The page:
I think you may be confused Tee Cee.

Buddy, that might just be the understatement of the millenia! ;)

banyon
05-14-2006, 08:38 AM
Only an insanely hateful anti Christian would have anything against a Chaplain praying in the name of and leading a service in the name of Jesus anytime he so chooses.

Are you just baiting?

I'm a Christian, and I'm against this.

Earthling
05-14-2006, 08:51 AM
:hmmm:
Out of curiousity, are you also equally OK with one of the Buddhist members of the Navy Chaplain Corps leading a public ceremony or a mandatory ceremony for troops of all faiths with only a Buddhist ritual?

Or, hypothetically speaking (as while Circles are permitted, led by "lay" members but a formal "chaplain" has not been recruited AFAICT) a Wiccan Chaplain leading a public ceremony, or ceremony for troops of all faiths with solely an invocation to the Lady and the Horned God?

Do you believe all practitioners of faith should be allowed to lead a service in the name of their faith anytime they so choose, even if Christian soldiers are required to attend said ceremony?


Good question. This is what it all boils down to.

Chiefs Express II
05-14-2006, 09:49 AM
Who are you talking to? I think you may be confused Tee Cee. I am a Christian, practicing and believing.

banyon

banyon
05-14-2006, 10:31 AM
I am not directly replying to the poster in this thread, but I am a Christian Protestant. I believe that Nightwish is the Wiccan to which you refer.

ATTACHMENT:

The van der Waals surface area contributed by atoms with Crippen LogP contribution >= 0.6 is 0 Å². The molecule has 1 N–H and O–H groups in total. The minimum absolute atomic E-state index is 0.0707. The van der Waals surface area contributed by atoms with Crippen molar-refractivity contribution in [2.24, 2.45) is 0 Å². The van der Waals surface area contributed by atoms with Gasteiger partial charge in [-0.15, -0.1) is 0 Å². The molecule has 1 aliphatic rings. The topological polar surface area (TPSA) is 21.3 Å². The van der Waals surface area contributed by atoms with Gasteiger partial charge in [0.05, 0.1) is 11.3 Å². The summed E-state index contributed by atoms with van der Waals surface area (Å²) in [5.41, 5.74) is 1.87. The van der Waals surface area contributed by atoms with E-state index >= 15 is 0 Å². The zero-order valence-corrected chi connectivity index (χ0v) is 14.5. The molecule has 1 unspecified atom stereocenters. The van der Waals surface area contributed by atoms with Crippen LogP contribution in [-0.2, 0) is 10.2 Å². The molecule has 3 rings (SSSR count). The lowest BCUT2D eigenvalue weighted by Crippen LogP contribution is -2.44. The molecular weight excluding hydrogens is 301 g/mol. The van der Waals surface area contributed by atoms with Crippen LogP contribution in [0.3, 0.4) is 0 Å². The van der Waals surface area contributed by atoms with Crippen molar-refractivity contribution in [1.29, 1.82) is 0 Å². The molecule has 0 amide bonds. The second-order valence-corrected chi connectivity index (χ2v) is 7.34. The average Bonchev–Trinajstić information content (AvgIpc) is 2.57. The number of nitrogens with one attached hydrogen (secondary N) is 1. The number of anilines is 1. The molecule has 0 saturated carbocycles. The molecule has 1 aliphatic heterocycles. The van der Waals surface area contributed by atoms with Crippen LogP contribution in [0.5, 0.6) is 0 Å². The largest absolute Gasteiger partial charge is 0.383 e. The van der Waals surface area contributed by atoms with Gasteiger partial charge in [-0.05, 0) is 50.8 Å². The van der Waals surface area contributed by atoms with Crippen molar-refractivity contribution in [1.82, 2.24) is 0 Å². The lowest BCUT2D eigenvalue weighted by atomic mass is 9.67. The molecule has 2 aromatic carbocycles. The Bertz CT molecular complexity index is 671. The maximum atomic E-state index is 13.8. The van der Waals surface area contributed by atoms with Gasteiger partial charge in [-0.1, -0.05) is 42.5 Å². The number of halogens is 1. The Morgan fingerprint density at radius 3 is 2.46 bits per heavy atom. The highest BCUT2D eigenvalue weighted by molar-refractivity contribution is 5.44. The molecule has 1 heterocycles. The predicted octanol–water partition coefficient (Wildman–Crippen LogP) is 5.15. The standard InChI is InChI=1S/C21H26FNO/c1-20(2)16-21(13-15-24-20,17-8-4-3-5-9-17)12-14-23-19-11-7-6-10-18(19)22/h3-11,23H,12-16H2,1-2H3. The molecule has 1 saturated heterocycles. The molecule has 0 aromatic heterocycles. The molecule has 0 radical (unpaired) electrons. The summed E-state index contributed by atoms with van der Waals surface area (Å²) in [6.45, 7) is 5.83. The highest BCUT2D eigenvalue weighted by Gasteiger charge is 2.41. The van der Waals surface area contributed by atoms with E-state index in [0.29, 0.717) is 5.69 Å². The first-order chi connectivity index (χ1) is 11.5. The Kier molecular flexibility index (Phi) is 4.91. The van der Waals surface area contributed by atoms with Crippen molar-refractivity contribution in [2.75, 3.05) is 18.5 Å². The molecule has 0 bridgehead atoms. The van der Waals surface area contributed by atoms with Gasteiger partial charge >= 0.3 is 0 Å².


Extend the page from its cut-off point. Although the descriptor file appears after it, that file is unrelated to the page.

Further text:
Chiefs Express II
05-14-2006, 05:14 PM
I am not directly replying to the poster in this thread, but I am a Christian Protestant. I believe that Nightwish is the Wiccan to which you refer.

Well, I see that if you are what you profess to be that you fall into the hypocrite category as many of us have.

Practice makes perfect and it looks as if there are quite a few of us that claim Christianity have quite a way to go in the way of practice.

banyon
05-14-2006, 05:28 PM
Well, I see that if you are what you profess to be that you fall into the hypocrite category as many of us have.

Practice makes perfect and it looks as if there are quite a few of us that claim Christianity have quite a way to go in the way of practice.

Because I believe in a strict separation of Church and State, I am a hypocrite in my religion?

You don't know anything about my religious beliefs.

Chiefs Express II
05-14-2006, 05:31 PM
Because I believe in a strict separation of Church and State, I am a hypocrite in my religion?

You don't know anything about my religious beliefs.

Your language is what I'm talking about, it has nothing to do with Church and State. And yes, if you are what you say you are still falling short of meeting the criteria, just like the rest of us.

Christian Protestant isn't really a hard religion to understand, what makes you think I have no knowledge of your religion? If your specific beliefs are different than those of your church/religion you are still on the long list of hypocrits. Sorry!

And again you show your immaturity with the intended language (which is referred to above).